Carter Hargrave

Martial Arts Expert Carter Hargrave

Bruce Lee’s Chi Sao Energy Hand Techniques Explained

Chi Sao is the feeling of energy, more importantly your adversary energy. The literal English translation of Chi Sao from its Chinese origin is “energy hand.” Some also refer to Chi Sao as “giving hand.” All would be correct. First where and then the why of the Energy Hand. The where would be from its origins in Kung Fu or Wushu which are of course the generic terms for Chinese Arts as there are more systems that utilize the drills in one form or another.

The main point of the Chi Sao is to feel your opponents energy so you can anticipate where he is going with his intent and his strikes or grabs if they are a grappler. It is truly a beautiful thing to watch when a traditional practitioner or teacher of Chinese arts demonstrates their version of Chi Sao drills and forms. Most are choreographed although those with skill just do it to whatever the opponent gives them as far as energy in the form of strikes, or more accurately attempted strikes. Some of this is mentioned in the Tao Of Jeet Kune Do.

Now to the most famous of the energy hand teachers, Bruce Lee. He began his martial arts training from Yip Man his teacher in a style called Wing Chun Kung Fu. This style utilized many of the contact drills, and Lee spent many hours perfecting his skills with a partner.

So the question today, is the technique effective in modern fighting? The answer is a definite maybe. Those teachers who spend vast amounts of time working the Chi Sao drills and teaching them to their students would have to claim that it is very effective in rendering an attackers strikes null and void, and in many instances this could be fact.

Now for the downside. You must be in near constant contact to feel your antagonists energy, which can literally be a pain in butt, or head. What Bruce Lee found out was that in general the Chi Sao must be limited in scope from what was practiced as constant contact in real fights against a trained martial artist who used their hands and not just their feet would be problematic.

What I have found is that Chi Sao is almost useless in sparring. You can still use trapping, lopping (grabbing), and pinning of offending extremities, but the average person is so uncoordinated that energy received is just too slow, and you could more easily just strike them five times than to feel what it was they were trying to do to you.

Bruce Lee used the technique more in the first phase of JKD than in its evolution to a more effective combat art, and shortened the drills to more straight line and cross energy defenses and counter strikes. This first phase was for the most part modified Wing Chun. The second phase was more a pure striking combat that no longer practiced the standard Wing Chun Chi Sao drills, but combat modified drills for the fast striking attackers, and the third phase was basically a Ju Jitsu grapplers heaven in which he abandoned all previous methods.

In all the years and research I have never witnessed any Jeet Kune Do (The system founded by Lee) practitioner ever use Chi Sao proper in sparring. The reason I think this might be so, and you are welcome to form your own hypothesis from your own observations, is that the strikes of JKD are so fast and non reliant upon what the target does, that it is almost a not necessary tool. Now am I saying it is not being used? No, just not in the form we are used to watching. As good fighters we are always feeling the other persons energy or intent whether we are touching them or not. Our counters to this energy just dont take on the form of all the Chi Sao drills of the past. Here is a universal truth as far as an attackers energy. If a man touched me (or any good grappler or Chi Sao practitioner) in a completely dark room it would not take much effort to render them to pain city.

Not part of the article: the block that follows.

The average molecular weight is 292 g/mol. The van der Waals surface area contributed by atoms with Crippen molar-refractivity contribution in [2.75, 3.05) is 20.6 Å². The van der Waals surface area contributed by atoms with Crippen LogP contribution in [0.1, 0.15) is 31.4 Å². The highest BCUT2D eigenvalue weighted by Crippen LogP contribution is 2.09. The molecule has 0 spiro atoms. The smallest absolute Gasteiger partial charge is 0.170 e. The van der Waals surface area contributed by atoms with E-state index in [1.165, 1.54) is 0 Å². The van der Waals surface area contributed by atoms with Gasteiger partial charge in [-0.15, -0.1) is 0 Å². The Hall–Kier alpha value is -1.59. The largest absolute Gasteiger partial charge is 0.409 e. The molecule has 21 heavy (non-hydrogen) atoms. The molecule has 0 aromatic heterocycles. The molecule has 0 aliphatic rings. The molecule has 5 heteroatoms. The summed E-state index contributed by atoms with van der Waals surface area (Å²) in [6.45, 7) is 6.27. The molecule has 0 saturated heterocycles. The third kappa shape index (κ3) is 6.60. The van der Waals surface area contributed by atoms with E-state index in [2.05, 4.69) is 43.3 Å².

Would traditional Chi Sao like Lee taught at his first school be of practical use against a trained combat fighter in arts such as Krav Maga? No not much as the furious strikes involved would not allow for the circular energy motions of old. Possibly that is why Lee modified his Chi Sao over the years until it was abandoned for grappling. So spending too much time on just one aspect of an art as the means to an end of all attacks is foolish.

It is pretty much a universal agreement with combat art teachers that the drills while useful and a good sensitivity drill, do not transfer well into modern combat, so you will see few schools relying on the traditional drills for primary defense.

I have sparred against many traditonal gung fu teachers that try and pull off the moves to their detriment. If your opponent is familure with the drills and what you are doing, it is like being disarmed, and will not offer you the energy you need anymore. I have also seen others do the same scenerio with the exact same results. In sumation, am I downing the drills? No, they have their place, but know their linitations, and dont fall victim to thinking that your Chi move is the end all battle tehnique.

Carter Hargrave is the President of the World Jeet Kune Do Federation can be reached at http://www.carterhargrave.org or http://www.worldjkd.com. He also teaches Martial Arts in Tulsa Oklahoma at Hargrave Martial Arts.

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Carter Hargrave

Author: Carter Hargrave

Carter Hargrave is a teacher, author, contributor located in Tulsa Oklahoma. He teaches Martial Arts specializing in self defense with American Combat Kenpo and Bruce Lee Jeet Kune Do at Hargrave Martial Arts. He is the author of the international best seller "the Original Jeet Kune Do Training Manual" on the art Of Bruce Lee. Find us on Google+

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